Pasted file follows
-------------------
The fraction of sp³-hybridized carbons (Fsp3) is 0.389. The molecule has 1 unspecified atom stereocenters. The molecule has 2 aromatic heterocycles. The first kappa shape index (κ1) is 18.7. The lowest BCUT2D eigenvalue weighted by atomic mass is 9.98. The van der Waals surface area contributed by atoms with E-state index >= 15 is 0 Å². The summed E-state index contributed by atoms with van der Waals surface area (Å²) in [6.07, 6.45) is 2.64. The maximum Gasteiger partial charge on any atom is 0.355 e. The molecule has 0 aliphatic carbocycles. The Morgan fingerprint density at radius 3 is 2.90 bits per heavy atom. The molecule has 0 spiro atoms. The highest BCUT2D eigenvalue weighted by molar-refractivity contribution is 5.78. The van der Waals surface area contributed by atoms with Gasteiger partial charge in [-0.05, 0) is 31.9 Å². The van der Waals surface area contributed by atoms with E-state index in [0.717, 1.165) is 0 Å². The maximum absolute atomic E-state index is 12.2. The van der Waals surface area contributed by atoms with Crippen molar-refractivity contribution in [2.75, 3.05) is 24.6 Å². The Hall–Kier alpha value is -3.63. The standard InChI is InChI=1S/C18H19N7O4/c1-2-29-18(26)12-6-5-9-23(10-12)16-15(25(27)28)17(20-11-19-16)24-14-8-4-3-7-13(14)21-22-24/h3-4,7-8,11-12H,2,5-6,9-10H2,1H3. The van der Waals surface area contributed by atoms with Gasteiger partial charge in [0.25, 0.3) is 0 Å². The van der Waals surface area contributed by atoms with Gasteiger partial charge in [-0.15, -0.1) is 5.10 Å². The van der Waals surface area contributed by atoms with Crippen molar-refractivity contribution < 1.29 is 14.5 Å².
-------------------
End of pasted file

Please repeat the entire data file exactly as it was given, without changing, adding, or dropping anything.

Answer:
The fraction of sp³-hybridized carbons (Fsp3) is 0.389. The molecule has 1 unspecified atom stereocenters. The molecule has 2 aromatic heterocycles. The first kappa shape index (κ1) is 18.7. The lowest BCUT2D eigenvalue weighted by atomic mass is 9.98. The van der Waals surface area contributed by atoms with E-state index >= 15 is 0 Å². The summed E-state index contributed by atoms with van der Waals surface area (Å²) in [6.07, 6.45) is 2.64. The maximum Gasteiger partial charge on any atom is 0.355 e. The molecule has 0 aliphatic carbocycles. The Morgan fingerprint density at radius 3 is 2.90 bits per heavy atom. The molecule has 0 spiro atoms. The highest BCUT2D eigenvalue weighted by molar-refractivity contribution is 5.78. The van der Waals surface area contributed by atoms with Gasteiger partial charge in [-0.05, 0) is 31.9 Å². The van der Waals surface area contributed by atoms with E-state index in [0.717, 1.165) is 0 Å². The maximum absolute atomic E-state index is 12.2. The van der Waals surface area contributed by atoms with Crippen molar-refractivity contribution in [2.75, 3.05) is 24.6 Å². The Hall–Kier alpha value is -3.63. The standard InChI is InChI=1S/C18H19N7O4/c1-2-29-18(26)12-6-5-9-23(10-12)16-15(25(27)28)17(20-11-19-16)24-14-8-4-3-7-13(14)21-22-24/h3-4,7-8,11-12H,2,5-6,9-10H2,1H3. The van der Waals surface area contributed by atoms with Gasteiger partial charge in [0.25, 0.3) is 0 Å². The van der Waals surface area contributed by atoms with Gasteiger partial charge in [-0.15, -0.1) is 5.10 Å². The van der Waals surface area contributed by atoms with Crippen molar-refractivity contribution < 1.29 is 14.5 Å².